On January 20, 2022, the National Transportation Safety Board (NTSB) petitioned the FAA with a long-anticipated safety recommendation report concerning the hazards of carbon monoxide poisoning in general aviation aircraft. The NTSB requested that the FAA require active carbon monoxide detectors in general aviation aircraft, along with regular inspection of the appropriate aircraft structures and components.
In its report, the NTSB cited 31 accidents between 1982 and 2020 attributed to CO poisoning. Of the 31 accidents listed, 23 were fatal, killing 42 people and injuring another four. The report specifically highlighted two particular accidents, the first involving a Mooney and the second involving an Aeronca. For these two examples, the report included additional information and photographs showing how damaged exhaust systems were found to be the culprits for the loss of both aircraft and the souls aboard.
The document further notes in all of the accidents it cited over the study period, a CO detector was only found in one of the accidents and it was a passive version—it must be directly referenced for an indication—instead of one equipped with aural and/or visual alerts such as the Board recommends that the FAA soon require.
This most recent request is the second time that the NTSB has issued such a recommendation to the FAA and follows up on a similar petition in 2004, which was met at the time by a simple request by the FAA for operators to voluntarily comply with the NTSB recommendations. Today, the NTSB declares that the response to the original request was “inadequate to protect pilots against the hazards of CO poisoning,” necessitating the follow-up request.
In addition to specific requests made to the FAA, the NTSB also recommended that AOPA, EAA and any other similar advocacy group specifically “inform their members about the dangers of CO poisoning, encourage them to install CO detectors and ensure their aircraft exhaust systems are thoroughly inspected during regular maintenance.”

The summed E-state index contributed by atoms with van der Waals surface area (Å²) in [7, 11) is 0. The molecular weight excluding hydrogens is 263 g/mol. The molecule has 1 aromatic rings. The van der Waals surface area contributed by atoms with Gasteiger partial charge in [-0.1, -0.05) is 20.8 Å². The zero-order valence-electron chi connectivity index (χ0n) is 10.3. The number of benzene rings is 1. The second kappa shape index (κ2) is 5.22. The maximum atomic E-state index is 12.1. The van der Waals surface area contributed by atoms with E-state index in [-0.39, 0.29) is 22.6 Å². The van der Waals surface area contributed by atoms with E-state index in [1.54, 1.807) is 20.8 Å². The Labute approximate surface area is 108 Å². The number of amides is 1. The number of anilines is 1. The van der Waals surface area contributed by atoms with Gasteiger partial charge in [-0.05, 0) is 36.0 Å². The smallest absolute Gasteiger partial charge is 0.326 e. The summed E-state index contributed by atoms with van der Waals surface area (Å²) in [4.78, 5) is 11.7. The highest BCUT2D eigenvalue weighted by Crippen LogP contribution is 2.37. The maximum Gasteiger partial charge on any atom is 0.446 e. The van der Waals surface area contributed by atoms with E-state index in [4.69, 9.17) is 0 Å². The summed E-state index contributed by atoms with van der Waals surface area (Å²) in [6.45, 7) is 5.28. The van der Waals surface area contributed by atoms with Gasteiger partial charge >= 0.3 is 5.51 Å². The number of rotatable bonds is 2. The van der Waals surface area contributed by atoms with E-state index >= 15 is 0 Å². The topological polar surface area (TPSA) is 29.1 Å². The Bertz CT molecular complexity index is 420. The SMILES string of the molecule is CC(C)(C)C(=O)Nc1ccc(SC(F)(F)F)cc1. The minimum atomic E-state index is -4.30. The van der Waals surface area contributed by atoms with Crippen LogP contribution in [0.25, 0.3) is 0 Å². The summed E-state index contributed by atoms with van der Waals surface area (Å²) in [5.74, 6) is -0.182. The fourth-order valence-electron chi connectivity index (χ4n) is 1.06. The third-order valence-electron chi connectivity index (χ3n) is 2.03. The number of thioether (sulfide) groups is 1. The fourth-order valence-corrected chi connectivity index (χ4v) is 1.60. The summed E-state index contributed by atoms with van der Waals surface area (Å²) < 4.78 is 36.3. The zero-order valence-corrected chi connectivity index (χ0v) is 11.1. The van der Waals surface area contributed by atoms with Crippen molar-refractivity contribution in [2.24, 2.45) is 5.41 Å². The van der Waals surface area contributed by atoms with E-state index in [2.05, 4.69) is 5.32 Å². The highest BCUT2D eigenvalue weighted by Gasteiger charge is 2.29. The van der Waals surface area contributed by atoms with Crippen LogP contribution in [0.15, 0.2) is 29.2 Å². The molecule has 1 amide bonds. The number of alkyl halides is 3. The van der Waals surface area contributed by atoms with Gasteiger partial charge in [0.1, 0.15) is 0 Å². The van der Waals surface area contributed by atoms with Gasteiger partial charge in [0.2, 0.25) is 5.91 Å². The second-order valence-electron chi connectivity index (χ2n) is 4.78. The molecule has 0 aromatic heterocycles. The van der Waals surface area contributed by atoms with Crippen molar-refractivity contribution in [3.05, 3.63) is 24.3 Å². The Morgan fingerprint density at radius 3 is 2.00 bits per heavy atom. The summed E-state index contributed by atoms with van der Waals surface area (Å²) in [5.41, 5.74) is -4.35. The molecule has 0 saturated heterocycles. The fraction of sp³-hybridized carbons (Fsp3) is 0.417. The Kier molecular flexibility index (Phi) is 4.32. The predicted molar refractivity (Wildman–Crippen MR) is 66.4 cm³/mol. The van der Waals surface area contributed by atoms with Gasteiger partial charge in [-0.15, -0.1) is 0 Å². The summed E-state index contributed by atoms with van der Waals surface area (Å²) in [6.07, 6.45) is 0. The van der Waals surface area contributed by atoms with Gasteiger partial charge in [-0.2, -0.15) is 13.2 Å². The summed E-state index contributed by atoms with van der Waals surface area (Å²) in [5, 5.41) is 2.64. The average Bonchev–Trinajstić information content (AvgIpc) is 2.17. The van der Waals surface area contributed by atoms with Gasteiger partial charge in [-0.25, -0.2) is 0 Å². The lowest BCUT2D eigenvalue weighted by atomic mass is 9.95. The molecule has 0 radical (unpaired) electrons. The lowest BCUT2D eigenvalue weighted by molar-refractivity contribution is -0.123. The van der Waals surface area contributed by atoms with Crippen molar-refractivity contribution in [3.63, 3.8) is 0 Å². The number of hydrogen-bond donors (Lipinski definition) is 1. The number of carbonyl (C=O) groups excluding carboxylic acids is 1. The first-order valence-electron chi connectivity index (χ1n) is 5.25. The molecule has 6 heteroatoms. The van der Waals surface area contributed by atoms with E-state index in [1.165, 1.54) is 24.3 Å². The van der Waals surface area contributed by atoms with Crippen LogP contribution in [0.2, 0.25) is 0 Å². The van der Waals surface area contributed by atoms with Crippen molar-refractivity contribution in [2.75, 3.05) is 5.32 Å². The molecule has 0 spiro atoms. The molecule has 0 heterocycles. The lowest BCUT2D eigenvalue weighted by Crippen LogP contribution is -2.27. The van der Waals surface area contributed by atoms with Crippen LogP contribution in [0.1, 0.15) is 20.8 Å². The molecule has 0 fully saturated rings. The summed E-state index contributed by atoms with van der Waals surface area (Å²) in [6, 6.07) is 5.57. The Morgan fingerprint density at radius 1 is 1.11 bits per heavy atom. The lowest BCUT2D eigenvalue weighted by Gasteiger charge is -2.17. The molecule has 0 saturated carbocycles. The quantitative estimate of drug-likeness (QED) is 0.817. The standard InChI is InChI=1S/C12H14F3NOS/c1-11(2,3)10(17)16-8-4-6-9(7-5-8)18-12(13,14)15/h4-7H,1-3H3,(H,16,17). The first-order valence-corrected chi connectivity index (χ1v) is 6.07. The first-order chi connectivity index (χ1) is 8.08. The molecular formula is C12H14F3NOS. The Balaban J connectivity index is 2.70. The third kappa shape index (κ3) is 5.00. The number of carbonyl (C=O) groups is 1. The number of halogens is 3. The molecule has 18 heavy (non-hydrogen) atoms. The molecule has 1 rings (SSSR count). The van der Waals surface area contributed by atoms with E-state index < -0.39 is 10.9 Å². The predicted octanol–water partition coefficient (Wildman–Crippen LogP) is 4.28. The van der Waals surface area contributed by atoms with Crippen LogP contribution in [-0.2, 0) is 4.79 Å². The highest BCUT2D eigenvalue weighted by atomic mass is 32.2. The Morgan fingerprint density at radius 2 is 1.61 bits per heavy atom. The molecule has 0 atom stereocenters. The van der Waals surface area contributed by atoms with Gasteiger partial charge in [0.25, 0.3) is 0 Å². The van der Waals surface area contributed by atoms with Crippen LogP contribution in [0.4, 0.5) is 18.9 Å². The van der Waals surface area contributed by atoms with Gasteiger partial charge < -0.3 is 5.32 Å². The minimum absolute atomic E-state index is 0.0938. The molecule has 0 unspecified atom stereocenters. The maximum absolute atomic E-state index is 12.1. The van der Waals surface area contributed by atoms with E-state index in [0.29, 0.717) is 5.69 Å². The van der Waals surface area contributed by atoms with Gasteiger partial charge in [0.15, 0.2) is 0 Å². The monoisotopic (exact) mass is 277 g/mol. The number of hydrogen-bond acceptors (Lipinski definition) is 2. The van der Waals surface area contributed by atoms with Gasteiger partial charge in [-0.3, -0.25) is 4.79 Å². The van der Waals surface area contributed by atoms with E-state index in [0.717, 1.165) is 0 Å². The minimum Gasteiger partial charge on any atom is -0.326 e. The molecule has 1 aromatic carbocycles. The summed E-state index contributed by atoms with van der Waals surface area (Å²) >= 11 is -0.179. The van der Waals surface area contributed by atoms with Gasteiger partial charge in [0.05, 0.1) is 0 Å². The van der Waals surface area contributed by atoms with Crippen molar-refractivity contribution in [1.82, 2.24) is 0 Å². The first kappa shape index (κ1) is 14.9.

The Risk Factors
Carbon monoxide is an odorless, colorless and tasteless gaseous compound produced as a byproduct of the (incomplete) combustion of carbon-based fuels. CO is often accompanied by other combustion byproducts that can have distinctive odors, and as such, in an odd twist of fate, may have actually saved lives in the process. However, to dismiss further defensive action with a trite “I know what exhaust smells like” is dangerous and foolhardy.
From a pilot physiology standpoint, symptoms of CO poisoning can be similar to hypoxia and in other ways very different. They both center on oxygen starvation to the brain and vital organs. Unlike hypoxia, however, which is simply too little volume of oxygen in a given volume of breath due in most part to high- altitude operation, CO’s lethality comes from the poison gas actively blocking the body’s red blood cells from absorbing vital oxygen, regardless of the volume of oxygen present in the particular environment. CO can disable or kill in the air or on the ground.
Symptoms of CO poisoning have been described as “flu-like” absent the fever and, like hypoxia, it is very dangerous if not quickly detected because the deadly effects are often reached near the time that the loss of useful consciousness expires. In other words, too late to escape the danger.
Of all the aircraft designs throughout history, the worst possible configuration for a likelihood of contributing to carbon monoxide poisoning is single engine, piston driven, centerline tractor mount, enclosed cabin and, last but not least, using exhaust component heat exchangers for warming cabin air. Basically, most small aircraft. That doesn’t mean the aircraft are inherently dangerous. It just means that by falling into the highest risk design category we need to be vitally aware of the risk factors and prepare and prevent exposure accordingly.
The first defensive measure is to simply keep the airplane well inspected and maintained. Have all components of the exhaust/heat exchanger regularly inspected by qualified individuals and respect any component’s life-limit restrictions specified by either manufacturers or regulators.